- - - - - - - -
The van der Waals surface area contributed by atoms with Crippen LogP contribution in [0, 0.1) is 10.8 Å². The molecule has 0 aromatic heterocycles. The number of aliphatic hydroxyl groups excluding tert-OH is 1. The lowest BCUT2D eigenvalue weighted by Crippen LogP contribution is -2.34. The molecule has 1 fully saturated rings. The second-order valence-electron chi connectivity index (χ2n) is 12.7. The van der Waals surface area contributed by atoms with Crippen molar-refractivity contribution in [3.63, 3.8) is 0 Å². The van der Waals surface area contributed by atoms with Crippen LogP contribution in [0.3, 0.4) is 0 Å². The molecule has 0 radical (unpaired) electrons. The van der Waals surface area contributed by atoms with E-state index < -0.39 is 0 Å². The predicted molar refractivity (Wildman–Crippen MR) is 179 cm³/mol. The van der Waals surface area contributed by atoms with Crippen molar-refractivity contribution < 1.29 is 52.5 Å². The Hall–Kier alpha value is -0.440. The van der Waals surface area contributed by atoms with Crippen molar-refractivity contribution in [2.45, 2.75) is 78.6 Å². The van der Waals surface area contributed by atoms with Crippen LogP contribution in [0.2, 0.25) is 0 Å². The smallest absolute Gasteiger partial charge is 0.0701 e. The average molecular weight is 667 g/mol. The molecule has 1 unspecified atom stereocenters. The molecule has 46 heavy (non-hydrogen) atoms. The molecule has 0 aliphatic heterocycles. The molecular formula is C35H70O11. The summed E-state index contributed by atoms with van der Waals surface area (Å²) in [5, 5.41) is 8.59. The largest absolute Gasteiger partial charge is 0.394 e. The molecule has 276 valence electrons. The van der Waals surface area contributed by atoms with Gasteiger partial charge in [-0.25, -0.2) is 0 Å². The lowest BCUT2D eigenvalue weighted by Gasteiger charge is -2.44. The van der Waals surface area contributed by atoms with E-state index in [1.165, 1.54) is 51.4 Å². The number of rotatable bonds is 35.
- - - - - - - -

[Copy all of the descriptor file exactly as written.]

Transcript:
The van der Waals surface area contributed by atoms with Crippen LogP contribution in [0, 0.1) is 10.8 Å². The molecule has 0 aromatic heterocycles. The number of aliphatic hydroxyl groups excluding tert-OH is 1. The lowest BCUT2D eigenvalue weighted by Crippen LogP contribution is -2.34. The molecule has 1 fully saturated rings. The second-order valence-electron chi connectivity index (χ2n) is 12.7. The van der Waals surface area contributed by atoms with Crippen molar-refractivity contribution in [3.63, 3.8) is 0 Å². The van der Waals surface area contributed by atoms with Crippen LogP contribution in [0.3, 0.4) is 0 Å². The molecule has 0 radical (unpaired) electrons. The van der Waals surface area contributed by atoms with E-state index < -0.39 is 0 Å². The predicted molar refractivity (Wildman–Crippen MR) is 179 cm³/mol. The van der Waals surface area contributed by atoms with Crippen molar-refractivity contribution < 1.29 is 52.5 Å². The Hall–Kier alpha value is -0.440. The van der Waals surface area contributed by atoms with Crippen molar-refractivity contribution in [2.45, 2.75) is 78.6 Å². The van der Waals surface area contributed by atoms with Crippen LogP contribution in [0.2, 0.25) is 0 Å². The smallest absolute Gasteiger partial charge is 0.0701 e. The average molecular weight is 667 g/mol. The molecule has 1 unspecified atom stereocenters. The molecule has 46 heavy (non-hydrogen) atoms. The molecule has 0 aliphatic heterocycles. The molecular formula is C35H70O11. The summed E-state index contributed by atoms with van der Waals surface area (Å²) in [5, 5.41) is 8.59. The largest absolute Gasteiger partial charge is 0.394 e. The molecule has 276 valence electrons. The van der Waals surface area contributed by atoms with Gasteiger partial charge in [-0.25, -0.2) is 0 Å². The lowest BCUT2D eigenvalue weighted by Gasteiger charge is -2.44. The van der Waals surface area contributed by atoms with E-state index in [1.165, 1.54) is 51.4 Å². The number of rotatable bonds is 35.